Monday, April 14, 2014

"Give Me A Drink"

Homily from the 3rd Sunday of Lent, Year A  2014

Normally in the sales world, you begin by telling someone what they will get, then you tell them the price.  When I was in Europe, there were merchants who would do this sometimes – they would come up, especially to kids, and give them a toy or something, and then they would ask them to pay for it after they had it. Sometimes you had to leave the item on the ground.
They would not take it back.  That’s what you call a hard sell.

But Jesus is not a salesman.  And he is not selling a product, that is clear in the Gospel today.  What is the first thing he says to this woman who he does not know at the well?  “Give me a drink.”  No please, no explanation like “I normally would not talk with you but my disciples are away and I am really thirsty.”  Just “Give me a drink.”

I was tempted to preach about all kinds of things this weekend – the dynamics that are at play, the way this beautiful drama unfolds in the Gospel this weekend.  But I decided to stop right here – with the first sentence.  “Give me a drink.”

It is a short request that we will hear from Christ again in just a few weeks, isn’t it?  “I thirst.”
When I offered Mass for the Missionaries of Charity at their little soup kitchen tucked into the Vatican wall, on the wall of their little chapel they had those words “I thirst.”  Later, I went to Kolkata and realized that Mother Teresa insisted that those words be on the wall of every one of her sister’s chapels.

As we know, the word of God is not ineffective.  It is through God’s word that all creation exists.  God spoke his word and all things came into being.  He commanded and all things were made.

But we are not like the rest of creation.  God does not command our obedience, he does not require our service.  He makes a request, he asks – and he is willing to enter into the difficult and messy circumstances of our lives to make his request.  He risks the scandal of being seen alone with a woman at a well.  He risks the greater scandal of being seen crucifies between two criminals. He goes where he must go in order for us to hear him, to hear his request “Give me a drink.”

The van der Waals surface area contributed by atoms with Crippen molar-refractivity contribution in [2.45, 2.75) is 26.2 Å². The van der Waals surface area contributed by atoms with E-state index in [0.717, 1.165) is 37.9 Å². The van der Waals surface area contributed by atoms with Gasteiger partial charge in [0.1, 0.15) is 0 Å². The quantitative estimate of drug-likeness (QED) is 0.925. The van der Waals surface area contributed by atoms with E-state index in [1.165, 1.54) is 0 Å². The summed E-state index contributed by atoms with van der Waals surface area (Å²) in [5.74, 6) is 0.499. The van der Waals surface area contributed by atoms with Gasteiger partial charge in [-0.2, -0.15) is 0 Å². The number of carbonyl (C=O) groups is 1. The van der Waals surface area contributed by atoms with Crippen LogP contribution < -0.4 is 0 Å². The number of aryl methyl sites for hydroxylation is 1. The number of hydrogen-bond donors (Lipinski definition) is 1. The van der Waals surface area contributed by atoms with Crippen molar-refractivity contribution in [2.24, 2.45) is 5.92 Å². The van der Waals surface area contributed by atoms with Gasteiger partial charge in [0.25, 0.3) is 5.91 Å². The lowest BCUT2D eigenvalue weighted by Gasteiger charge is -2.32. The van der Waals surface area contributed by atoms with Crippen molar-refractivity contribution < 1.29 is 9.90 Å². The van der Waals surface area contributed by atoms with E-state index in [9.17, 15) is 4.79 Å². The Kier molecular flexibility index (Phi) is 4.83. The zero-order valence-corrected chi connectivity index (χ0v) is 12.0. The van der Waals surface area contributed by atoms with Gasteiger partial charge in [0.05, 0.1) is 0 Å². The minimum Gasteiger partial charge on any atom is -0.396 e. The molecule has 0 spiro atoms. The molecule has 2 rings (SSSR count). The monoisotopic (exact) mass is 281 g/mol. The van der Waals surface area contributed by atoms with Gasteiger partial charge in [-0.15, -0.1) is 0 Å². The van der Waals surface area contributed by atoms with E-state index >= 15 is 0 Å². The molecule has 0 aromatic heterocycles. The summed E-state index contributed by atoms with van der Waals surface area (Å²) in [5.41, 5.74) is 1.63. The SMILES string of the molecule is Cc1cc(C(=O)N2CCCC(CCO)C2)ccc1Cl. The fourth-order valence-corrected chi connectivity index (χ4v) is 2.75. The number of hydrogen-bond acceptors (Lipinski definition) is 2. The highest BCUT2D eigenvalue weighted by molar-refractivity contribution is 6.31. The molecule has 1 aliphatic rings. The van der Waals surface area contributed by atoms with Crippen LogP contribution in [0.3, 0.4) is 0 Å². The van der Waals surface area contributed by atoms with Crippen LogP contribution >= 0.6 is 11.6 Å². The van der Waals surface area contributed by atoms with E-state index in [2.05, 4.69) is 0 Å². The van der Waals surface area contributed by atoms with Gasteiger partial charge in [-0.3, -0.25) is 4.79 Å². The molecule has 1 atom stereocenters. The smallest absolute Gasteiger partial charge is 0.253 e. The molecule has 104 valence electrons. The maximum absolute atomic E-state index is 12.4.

Now, it may not be a command, but it is not a suggestion either.  The request is clear.  It is jarring.  Christ asks us to cast aside the social conventions of our time.  To go out on a limb.  To be inconvenienced.  To act in a way that will draw the disapproval of others.  To be seen with a stranger, with a foreigner. To be associated with a religious radical, a “churchy” person.

“Give me a drink.”

She resisted.  It was against the conventions.  She would be judged.  “How can you, a Jew, ask me, a Samaritan woman, for a drink?”  How could he ask this of her?  She had so many things on her plate, so many challenges.

But he responds “If you knew the gift of God and who is saying to you, ‘Give me a drink, ‘you would have asked him and he would have given you living water.”

Christ teaches the Samaritan woman, and wants to teach each of us – that his request is actually a gift.  When we listen to him, when we serve him, when we give him what he thirsts for, then he quenches our thirst – a deep thirst that many times we did not even realize we had, that we had tried to ignore or to wish away.  A thirst for fullness of life with him, for living water.

But we must lower the bucket first.  We must listen to his words and respond, willing to risk the conventions of our time and to be inconvenienced.

How many times a day do you hear it?  Those simple words.  “Give me a drink.”  Do you stop?  Do you pray?  Do you give?  Do you forgive?  Do you listen?

“Jesus is God,” Mother Teresa said.  “Therefore His love, His Thirst, is infinite. He the creator of the universe, asked for the love of His creatures.  He thirsts for our love… These words:
‘I Thirst’ – Do they echo in our souls?”

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